"studio lighting" outdoors

Discussion in 'Lighting Equipment' started by christopher_kluge, Apr 23, 2006.

  1. I typically shoot inside under very controlled conditions and I'd like to maintain
    some consistency in my lighting in a project that will be shot outdoors in the
    evening. In the studio, I use a beauty dish with honeycomb grid on a boom
    stand as my primary light source, but being a monolight, it is probably too big
    and heavy to move about out of the studio (not to mention the need for an
    electrical outlet.)

    My first thought is to rent a battery powered unit that accepts a grid reflector
    and is lightweight enough that an assistant could comfortably support it using
    a boom arm. (I'd like to avoid using a light stand as it is important to be mobile
    and operate quickly during the shoot.) I also would need a unit with a
    modeling light. I'd like to mimic the control and quailty of light of the beauty
    dish with grid. This is the first time I've attempted this kind of shoot -- does
    anyone have any recommendations on equipment or approach? Thanks in
  2. Forget about having a useful modeling light (150-250 watts) and a battery powered light: the modeling light will suck the battery flat in no time at all.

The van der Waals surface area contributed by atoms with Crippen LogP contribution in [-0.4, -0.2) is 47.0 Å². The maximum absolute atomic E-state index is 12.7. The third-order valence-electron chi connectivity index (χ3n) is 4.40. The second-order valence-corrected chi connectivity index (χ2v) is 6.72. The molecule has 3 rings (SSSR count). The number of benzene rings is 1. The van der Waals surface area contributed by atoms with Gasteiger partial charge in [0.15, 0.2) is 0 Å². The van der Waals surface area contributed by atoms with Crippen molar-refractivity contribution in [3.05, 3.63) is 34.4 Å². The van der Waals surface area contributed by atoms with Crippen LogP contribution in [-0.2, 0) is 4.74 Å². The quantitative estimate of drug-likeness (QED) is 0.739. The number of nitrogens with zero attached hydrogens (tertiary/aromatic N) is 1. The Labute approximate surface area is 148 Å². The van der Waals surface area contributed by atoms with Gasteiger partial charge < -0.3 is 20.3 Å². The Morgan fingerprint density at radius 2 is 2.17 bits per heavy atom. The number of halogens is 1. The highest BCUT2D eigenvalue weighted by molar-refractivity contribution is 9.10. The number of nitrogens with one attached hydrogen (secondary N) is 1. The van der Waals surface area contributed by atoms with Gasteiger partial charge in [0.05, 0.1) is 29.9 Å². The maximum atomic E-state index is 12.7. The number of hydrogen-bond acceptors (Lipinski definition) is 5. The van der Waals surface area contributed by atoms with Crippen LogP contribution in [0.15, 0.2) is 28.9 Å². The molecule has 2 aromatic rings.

The Profoto 7B is a great 1200 watt-second battery powered ligth which will do what you want it to do. Likewis the Eminchrom ranger or similar Broncolor unit.
  3. You need a light stand. Your assistant will hate you if you don't use one :)
    I have a nice redwing stand that when picked up, the legs automatically fold. Wouldn't
    slow you down at all.

    A battery powered pack/head system is going to be too heavy to run around with if that's
    what you are after.
  4. Ellis, Thanks, I'll look into the 7B.

    John, Your assistant will hate you if you don't use one :)

    > . . . yeah, I thought about that ; - )

    I have a nice redwing stand that when picked up, the legs automatically fold.

    do you know the model #?
  5. Hmmmm...

    Has Redwing gone out of business? It is called a "Quickstand". Maybe another company is
    going to distribute them. Their Boom Stands are wonderful as well.

  6. Forget about getting your assistant to hold a light on a boom for an extended period. If his arms are still functional after the shoot he'll probably 'key' your car on his way home...

  7. If you use Lumedyne your assistant could esaily hold the head on a monopod, if you get him something like the device people use to hold a flag for long periods. It's like a belt with a cup on it that the end of the flagpole goes into. A Lumedyne head weighs practically nothing compared to many strobe heads. It has a dim modeling light that is practically invisible in bright ambient light. If "evening" is dark when/where you are working, the 25 watt modeling light may be sufficient for focusing and some previewing. But more important is having an assistant who knows how to place the light on your subject. Hire a photographer... t

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